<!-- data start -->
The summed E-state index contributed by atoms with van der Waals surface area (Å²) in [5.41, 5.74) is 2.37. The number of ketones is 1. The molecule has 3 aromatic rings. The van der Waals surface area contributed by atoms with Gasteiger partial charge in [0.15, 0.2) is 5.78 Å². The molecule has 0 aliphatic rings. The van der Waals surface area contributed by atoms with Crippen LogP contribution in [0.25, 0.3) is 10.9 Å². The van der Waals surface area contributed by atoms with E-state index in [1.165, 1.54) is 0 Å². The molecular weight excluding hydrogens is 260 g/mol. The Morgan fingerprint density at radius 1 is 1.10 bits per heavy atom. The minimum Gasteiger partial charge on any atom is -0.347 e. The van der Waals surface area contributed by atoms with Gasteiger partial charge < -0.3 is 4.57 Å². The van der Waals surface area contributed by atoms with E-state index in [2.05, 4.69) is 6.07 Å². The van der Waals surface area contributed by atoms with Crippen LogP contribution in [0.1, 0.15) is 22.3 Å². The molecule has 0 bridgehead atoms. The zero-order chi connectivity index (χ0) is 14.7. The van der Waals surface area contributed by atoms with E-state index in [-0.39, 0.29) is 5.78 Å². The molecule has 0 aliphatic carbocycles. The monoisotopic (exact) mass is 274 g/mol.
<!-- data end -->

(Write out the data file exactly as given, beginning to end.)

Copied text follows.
The summed E-state index contributed by atoms with van der Waals surface area (Å²) in [5.41, 5.74) is 2.37. The number of ketones is 1. The molecule has 3 aromatic rings. The van der Waals surface area contributed by atoms with Gasteiger partial charge in [0.15, 0.2) is 5.78 Å². The molecule has 0 aliphatic rings. The van der Waals surface area contributed by atoms with Crippen LogP contribution in [0.25, 0.3) is 10.9 Å². The van der Waals surface area contributed by atoms with E-state index in [1.165, 1.54) is 0 Å². The molecular weight excluding hydrogens is 260 g/mol. The Morgan fingerprint density at radius 1 is 1.10 bits per heavy atom. The minimum Gasteiger partial charge on any atom is -0.347 e. The van der Waals surface area contributed by atoms with Gasteiger partial charge < -0.3 is 4.57 Å². The van der Waals surface area contributed by atoms with E-state index in [2.05, 4.69) is 6.07 Å². The van der Waals surface area contributed by atoms with Crippen LogP contribution in [0.1, 0.15) is 22.3 Å². The molecule has 0 bridgehead atoms. The zero-order chi connectivity index (χ0) is 14.7. The van der Waals surface area contributed by atoms with E-state index in [-0.39, 0.29) is 5.78 Å². The molecule has 0 aliphatic carbocycles. The monoisotopic (exact) mass is 274 g/mol.